Motivating a Diverse Workforce

Monday, June 25, 2012

Rosa Schmidt is Founder and President of Rosa Schmidt Consulting, a human resources consulting company. Prior to starting her own consulting firm, Rosa worked for a Fortune 400 energy company for over 20 years where she held various positions in human resources, and was responsible for developing strategic initiatives in the area of workforce planning, employee engagement and leadership development.

To read more Executive Education blogs, please click here.

 

By Rosa Schmidt

A leader may respond to financial rewards or incentives, but that doesn't mean everyone on their team will share the leader’s sentiments.   There are many factors that come into play when considering how to motivate an employee.   Does the job itself motivate the employee?  This is considered intrinsic motivation and at times you find employees where the job itself motivates the employee.  They are challenged and love what they do.   However, most employees find they are motivated by activities outside of work and need to be motivated to do better on the job. The following must be considered when determining how to motivate an employee:

Generation: The different generations have different expectations from the work environment, which makes it much more difficult for leaders.  

There are currently four different generations in today’s workforce.  What does this mean in terms of how a leader or a company motivates those employees?   The four generations have different needs and priorities in their lives.  Their values are different and this may require additional effort on the part of the manager/leader.    

Millenniums, born between 1980 and 2000, have a strong focus on civic duty, they are confident, with a need for achievement, and the ability to multitask. So what does this mean for a leader in terms of communication and motivation?  They want to be provided opportunities to learn, and the ability to volunteer or demonstrate their civic duty.

Generation X employees, born between 1960 and 1980, want to learn and be challenged. They want balance and flexibility in how and when the work is done.  They are self-reliant and independent.  So providing challenging and rewarding assignments can motivate these employees. Once they learn and are proficient in a job, they need more challenging work.   However, this is sometimes difficult, depending on the job.  If the employee is not motivated at work, they will find another activity outside of work that will motivate and challenge them.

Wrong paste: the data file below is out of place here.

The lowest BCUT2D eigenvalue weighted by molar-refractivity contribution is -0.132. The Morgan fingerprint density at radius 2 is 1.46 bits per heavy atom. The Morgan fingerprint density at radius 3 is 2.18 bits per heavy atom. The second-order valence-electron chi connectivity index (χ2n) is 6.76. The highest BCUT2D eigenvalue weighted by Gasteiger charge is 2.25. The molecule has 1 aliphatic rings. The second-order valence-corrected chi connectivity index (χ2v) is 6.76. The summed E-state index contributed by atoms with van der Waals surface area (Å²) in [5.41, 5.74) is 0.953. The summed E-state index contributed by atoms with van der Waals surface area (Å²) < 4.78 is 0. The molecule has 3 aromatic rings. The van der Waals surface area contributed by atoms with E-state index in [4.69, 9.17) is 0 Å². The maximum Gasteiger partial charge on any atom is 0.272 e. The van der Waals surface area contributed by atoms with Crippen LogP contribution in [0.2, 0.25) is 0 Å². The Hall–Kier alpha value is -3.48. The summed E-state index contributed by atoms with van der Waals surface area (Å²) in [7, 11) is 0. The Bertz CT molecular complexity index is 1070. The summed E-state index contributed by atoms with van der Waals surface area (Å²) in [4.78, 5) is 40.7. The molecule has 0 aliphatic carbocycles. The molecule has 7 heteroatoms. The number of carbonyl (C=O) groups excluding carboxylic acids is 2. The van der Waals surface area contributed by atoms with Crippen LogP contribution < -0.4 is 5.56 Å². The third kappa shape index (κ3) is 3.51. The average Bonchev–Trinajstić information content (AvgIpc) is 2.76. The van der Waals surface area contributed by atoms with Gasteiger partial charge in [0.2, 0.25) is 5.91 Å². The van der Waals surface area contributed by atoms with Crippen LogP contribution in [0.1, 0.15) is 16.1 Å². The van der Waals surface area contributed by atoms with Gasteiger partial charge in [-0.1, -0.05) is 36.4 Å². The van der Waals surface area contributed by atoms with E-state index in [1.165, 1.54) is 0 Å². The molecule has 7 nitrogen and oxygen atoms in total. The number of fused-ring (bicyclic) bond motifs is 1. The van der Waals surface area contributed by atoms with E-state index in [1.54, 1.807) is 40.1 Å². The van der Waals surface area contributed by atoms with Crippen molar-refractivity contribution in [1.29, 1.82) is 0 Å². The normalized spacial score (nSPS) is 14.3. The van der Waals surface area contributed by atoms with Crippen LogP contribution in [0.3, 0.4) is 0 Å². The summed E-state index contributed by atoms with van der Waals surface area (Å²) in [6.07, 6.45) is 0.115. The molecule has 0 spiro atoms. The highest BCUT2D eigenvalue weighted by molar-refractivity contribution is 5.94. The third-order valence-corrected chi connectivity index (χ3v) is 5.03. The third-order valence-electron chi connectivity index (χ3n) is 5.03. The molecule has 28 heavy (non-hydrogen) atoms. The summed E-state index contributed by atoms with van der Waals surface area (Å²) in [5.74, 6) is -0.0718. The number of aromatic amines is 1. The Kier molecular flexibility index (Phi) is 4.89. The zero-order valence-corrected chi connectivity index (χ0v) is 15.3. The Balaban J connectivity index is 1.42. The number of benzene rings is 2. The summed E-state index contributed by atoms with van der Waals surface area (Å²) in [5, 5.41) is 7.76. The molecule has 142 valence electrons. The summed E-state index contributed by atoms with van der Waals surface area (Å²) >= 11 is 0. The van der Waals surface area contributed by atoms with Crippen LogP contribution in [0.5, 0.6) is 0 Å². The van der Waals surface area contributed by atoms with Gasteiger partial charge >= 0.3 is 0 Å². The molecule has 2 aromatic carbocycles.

Baby Boomers, born between 1943 and 1960, are hard workers; they will do whatever it takes to complete a job.  They want to make a contribution and be valued for it.   However, many of them are beginning to think about retirement and/or are struggling dealing with their elderly parents.  So for some what motivated them in the past may have changed, and what is important to them now may be flexibility in how and when the work is done.

Traditional workers, born between 1922 and 1943, are hard workers, and they are willing to sacrifice.  They have respect for authority.  They are disciplined and want consistency.  Leaders need to provide as much consistency as possible in these times of change and value the experience these folks have to bring to the job.

In addition to the generations, there are other factors that come into play that the leader must consider:

  • Current life cycle – Where are the employees in their current lifecycle?  A single female has very different motivators, than a female who is married and expecting her first child.   Someone who is several years from retirement can have different motivators than a middle-aged man who has several children attending college.  (Maslow’s Hierarchy of Needs)
  • Current job situation – Is the employee new to the job possibly in need of special attention and more face-to-face time with their leader, or are they experienced and need to be rewarded and recognized for their expertise?

Understanding the needs/priorities of each employee and understanding what motivates them is critical.  Leaders must find this unique lever to pull for each individual employee.  We know that in today’s economic environment, companies must use every lever possible to motivate employees, so that in return there will be an increase in revenues, expanded market share, and financial success.

TAGS: Blogs Diversity Executive Education Leadership Motivation Rosa Schmidt